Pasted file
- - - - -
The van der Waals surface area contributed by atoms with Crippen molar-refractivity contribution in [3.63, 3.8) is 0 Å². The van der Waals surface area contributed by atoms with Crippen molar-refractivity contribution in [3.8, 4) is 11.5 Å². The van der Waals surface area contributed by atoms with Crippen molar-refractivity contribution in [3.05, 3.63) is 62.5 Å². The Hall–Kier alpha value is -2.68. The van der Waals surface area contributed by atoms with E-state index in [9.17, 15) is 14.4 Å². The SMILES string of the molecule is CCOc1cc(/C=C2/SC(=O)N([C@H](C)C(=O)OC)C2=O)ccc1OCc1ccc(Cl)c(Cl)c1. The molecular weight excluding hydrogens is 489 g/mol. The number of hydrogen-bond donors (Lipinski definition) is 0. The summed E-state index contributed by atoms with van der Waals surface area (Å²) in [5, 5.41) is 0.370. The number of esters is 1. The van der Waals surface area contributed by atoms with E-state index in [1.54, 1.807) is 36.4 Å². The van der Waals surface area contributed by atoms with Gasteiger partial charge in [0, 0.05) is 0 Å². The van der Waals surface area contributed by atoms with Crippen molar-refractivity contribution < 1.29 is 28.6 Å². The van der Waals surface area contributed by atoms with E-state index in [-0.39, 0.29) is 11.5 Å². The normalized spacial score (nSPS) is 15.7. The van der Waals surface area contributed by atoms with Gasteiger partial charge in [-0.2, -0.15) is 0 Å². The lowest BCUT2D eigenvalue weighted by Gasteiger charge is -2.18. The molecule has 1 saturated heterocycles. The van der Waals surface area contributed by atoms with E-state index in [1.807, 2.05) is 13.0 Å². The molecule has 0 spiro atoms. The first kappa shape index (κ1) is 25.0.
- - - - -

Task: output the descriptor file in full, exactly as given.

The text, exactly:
The van der Waals surface area contributed by atoms with Crippen molar-refractivity contribution in [3.63, 3.8) is 0 Å². The van der Waals surface area contributed by atoms with Crippen molar-refractivity contribution in [3.8, 4) is 11.5 Å². The van der Waals surface area contributed by atoms with Crippen molar-refractivity contribution in [3.05, 3.63) is 62.5 Å². The Hall–Kier alpha value is -2.68. The van der Waals surface area contributed by atoms with E-state index in [9.17, 15) is 14.4 Å². The SMILES string of the molecule is CCOc1cc(/C=C2/SC(=O)N([C@H](C)C(=O)OC)C2=O)ccc1OCc1ccc(Cl)c(Cl)c1. The molecular weight excluding hydrogens is 489 g/mol. The number of hydrogen-bond donors (Lipinski definition) is 0. The summed E-state index contributed by atoms with van der Waals surface area (Å²) in [5, 5.41) is 0.370. The number of esters is 1. The van der Waals surface area contributed by atoms with E-state index in [1.54, 1.807) is 36.4 Å². The van der Waals surface area contributed by atoms with Gasteiger partial charge in [0, 0.05) is 0 Å². The van der Waals surface area contributed by atoms with Crippen molar-refractivity contribution < 1.29 is 28.6 Å². The van der Waals surface area contributed by atoms with E-state index in [-0.39, 0.29) is 11.5 Å². The normalized spacial score (nSPS) is 15.7. The van der Waals surface area contributed by atoms with Gasteiger partial charge in [-0.2, -0.15) is 0 Å². The lowest BCUT2D eigenvalue weighted by Gasteiger charge is -2.18. The molecule has 1 saturated heterocycles. The van der Waals surface area contributed by atoms with E-state index in [1.807, 2.05) is 13.0 Å². The molecule has 0 spiro atoms. The first kappa shape index (κ1) is 25.0.